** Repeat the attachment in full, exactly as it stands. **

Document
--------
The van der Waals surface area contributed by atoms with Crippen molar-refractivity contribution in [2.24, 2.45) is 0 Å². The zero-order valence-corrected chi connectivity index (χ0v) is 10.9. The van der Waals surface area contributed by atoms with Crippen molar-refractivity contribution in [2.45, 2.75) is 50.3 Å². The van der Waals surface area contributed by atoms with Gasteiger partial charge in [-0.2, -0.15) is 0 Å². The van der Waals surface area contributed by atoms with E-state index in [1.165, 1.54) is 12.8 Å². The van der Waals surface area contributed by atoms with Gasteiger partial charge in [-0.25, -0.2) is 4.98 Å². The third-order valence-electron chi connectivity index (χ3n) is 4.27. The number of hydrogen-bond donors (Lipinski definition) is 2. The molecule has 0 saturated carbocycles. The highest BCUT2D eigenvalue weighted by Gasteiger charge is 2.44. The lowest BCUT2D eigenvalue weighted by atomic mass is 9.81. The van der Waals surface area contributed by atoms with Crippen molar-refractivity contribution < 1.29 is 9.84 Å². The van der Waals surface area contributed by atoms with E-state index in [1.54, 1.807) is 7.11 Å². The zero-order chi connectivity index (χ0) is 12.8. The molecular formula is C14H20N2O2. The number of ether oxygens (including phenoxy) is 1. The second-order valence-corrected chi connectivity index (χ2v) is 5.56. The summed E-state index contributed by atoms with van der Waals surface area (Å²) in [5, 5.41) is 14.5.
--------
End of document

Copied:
The van der Waals surface area contributed by atoms with Crippen molar-refractivity contribution in [2.24, 2.45) is 0 Å². The zero-order valence-corrected chi connectivity index (χ0v) is 10.9. The van der Waals surface area contributed by atoms with Crippen molar-refractivity contribution in [2.45, 2.75) is 50.3 Å². The van der Waals surface area contributed by atoms with Gasteiger partial charge in [-0.2, -0.15) is 0 Å². The van der Waals surface area contributed by atoms with E-state index in [1.165, 1.54) is 12.8 Å². The van der Waals surface area contributed by atoms with Gasteiger partial charge in [-0.25, -0.2) is 4.98 Å². The third-order valence-electron chi connectivity index (χ3n) is 4.27. The number of hydrogen-bond donors (Lipinski definition) is 2. The molecule has 0 saturated carbocycles. The highest BCUT2D eigenvalue weighted by Gasteiger charge is 2.44. The lowest BCUT2D eigenvalue weighted by atomic mass is 9.81. The van der Waals surface area contributed by atoms with Crippen molar-refractivity contribution < 1.29 is 9.84 Å². The van der Waals surface area contributed by atoms with E-state index in [1.54, 1.807) is 7.11 Å². The zero-order chi connectivity index (χ0) is 12.8. The molecular formula is C14H20N2O2. The number of ether oxygens (including phenoxy) is 1. The second-order valence-corrected chi connectivity index (χ2v) is 5.56. The summed E-state index contributed by atoms with van der Waals surface area (Å²) in [5, 5.41) is 14.5.